“Folks who don’t have children, speaking about what families and parents should be doing and controlling—that is what is absurd to me,” Hodge continued as the audience cheered over her.
Trenado and Harris similarly declared strong support for “quality school options,” but said broader debate in Oakland about charter schools is unnecessarily divisive. “We cannot accept the temptation that comes with ‘Make a choice: district or charter,’” said Harris.
Williams concluded the forum by asking the candidates whether they support the principle that “all public school students, charter public school or traditional public school, should be given equal access to district facilities and funding–including funds provided through parcel taxes and bonds.”
The question seemed to allude to measure G1, a $120 parcel tax on the ballot this November expected to generate over $12 million for teacher salary increases and art and music programs in middle schools if it passes.
Four candidates said that all schools, both traditional and charter, should receive equal funding and facilities from measures like G1. Hodge, Treando, Torres, and Harris all answered yes.
Hutchinson and Lang said no on the grounds that they believe that charter schools are not actually public schools, because they exclude some students who have severe disabilities and lack public accountability. “Charter schools can raise money on their own,” said Hutchinson.
London pointed out that charter schools are already “clearly named” in current ballot measures like G1, and said she felt the question had more to do with past measures like Measure G. That measure, passed in 2008, increased funding for after-school programs and other enrichment activities. It became a hot button issue at the school board meeting on September 14 when parents showed up to demand that charter schools gain retroactive access to its funding stream, currently reserved for traditional public schools only.
After the forum, grandmother Penelope Cox said she had been impressed by the incumbents. “I always try to root for the little guy, but it didn’t work this time!” she said.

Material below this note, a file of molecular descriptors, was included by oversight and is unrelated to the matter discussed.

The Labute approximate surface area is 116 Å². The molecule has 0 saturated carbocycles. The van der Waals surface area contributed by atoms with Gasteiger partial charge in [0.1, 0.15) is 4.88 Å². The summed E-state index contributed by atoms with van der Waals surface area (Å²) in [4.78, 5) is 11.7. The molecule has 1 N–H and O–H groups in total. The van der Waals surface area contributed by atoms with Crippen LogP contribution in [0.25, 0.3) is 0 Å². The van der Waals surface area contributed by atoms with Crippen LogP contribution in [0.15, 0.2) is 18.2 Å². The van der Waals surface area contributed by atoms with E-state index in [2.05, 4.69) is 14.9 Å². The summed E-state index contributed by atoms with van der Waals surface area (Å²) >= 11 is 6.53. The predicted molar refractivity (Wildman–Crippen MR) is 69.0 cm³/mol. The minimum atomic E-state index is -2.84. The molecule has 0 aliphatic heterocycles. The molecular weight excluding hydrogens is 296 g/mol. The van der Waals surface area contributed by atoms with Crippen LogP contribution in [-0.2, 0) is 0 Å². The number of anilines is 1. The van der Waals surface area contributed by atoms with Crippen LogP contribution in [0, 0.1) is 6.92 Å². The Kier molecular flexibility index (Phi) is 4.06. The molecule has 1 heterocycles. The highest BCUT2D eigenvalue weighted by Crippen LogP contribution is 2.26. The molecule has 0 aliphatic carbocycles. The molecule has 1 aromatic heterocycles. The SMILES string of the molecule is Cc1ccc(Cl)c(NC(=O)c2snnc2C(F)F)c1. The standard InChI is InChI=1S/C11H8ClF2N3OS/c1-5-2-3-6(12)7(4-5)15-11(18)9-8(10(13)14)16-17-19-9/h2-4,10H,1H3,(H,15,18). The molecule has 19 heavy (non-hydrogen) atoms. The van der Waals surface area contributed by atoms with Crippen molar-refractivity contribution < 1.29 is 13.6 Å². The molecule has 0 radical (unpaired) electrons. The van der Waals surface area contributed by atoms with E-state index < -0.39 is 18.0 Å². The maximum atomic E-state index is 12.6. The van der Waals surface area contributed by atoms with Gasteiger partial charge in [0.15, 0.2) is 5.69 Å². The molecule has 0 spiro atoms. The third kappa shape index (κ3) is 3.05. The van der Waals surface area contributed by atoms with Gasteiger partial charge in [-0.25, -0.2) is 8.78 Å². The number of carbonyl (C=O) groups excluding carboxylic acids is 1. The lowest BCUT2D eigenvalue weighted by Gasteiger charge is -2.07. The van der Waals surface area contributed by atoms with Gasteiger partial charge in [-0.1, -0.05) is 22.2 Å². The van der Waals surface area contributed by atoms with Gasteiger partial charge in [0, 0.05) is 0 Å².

Cox said she liked the approach London, Hinton Hodge and Harris seemed to take with both traditional and charter schools. “They’re not trying to exclude anyone. They also explained their points better,” said Cox.
Cox’s grandson, Zion Garcia, who is a senior at Madison Park Academy, said he found Harris, the only candidate present from Garcia’s district, to be the most compelling. “He was the most compassionate in the way he spoke about students,” said Garcia.
The following evening at the school board’s regular meeting, a new candidate arrived to declare she is also running in District 3 as a write-in . Misty Cross, who is the chair of the Hoover/Foster Parent Teacher Association, said she originally got involved as a school volunteer to work “shoulder to shoulder” with the district, but had become disillusioned by the unequal distribution of resources she sees as a parent among schools. “It almost seems like they want some of the schools to fail,” she said, referring to the traditional public schools in her West Oakland neighborhood.
“We used to be so proud,” Cross said of her alma matter, McClymonds High School. “It’s sad we’ve come so low. Something needs to change.”
Voters in Districts 1, 3, 5, and 7 will elect their school board representative on November 8.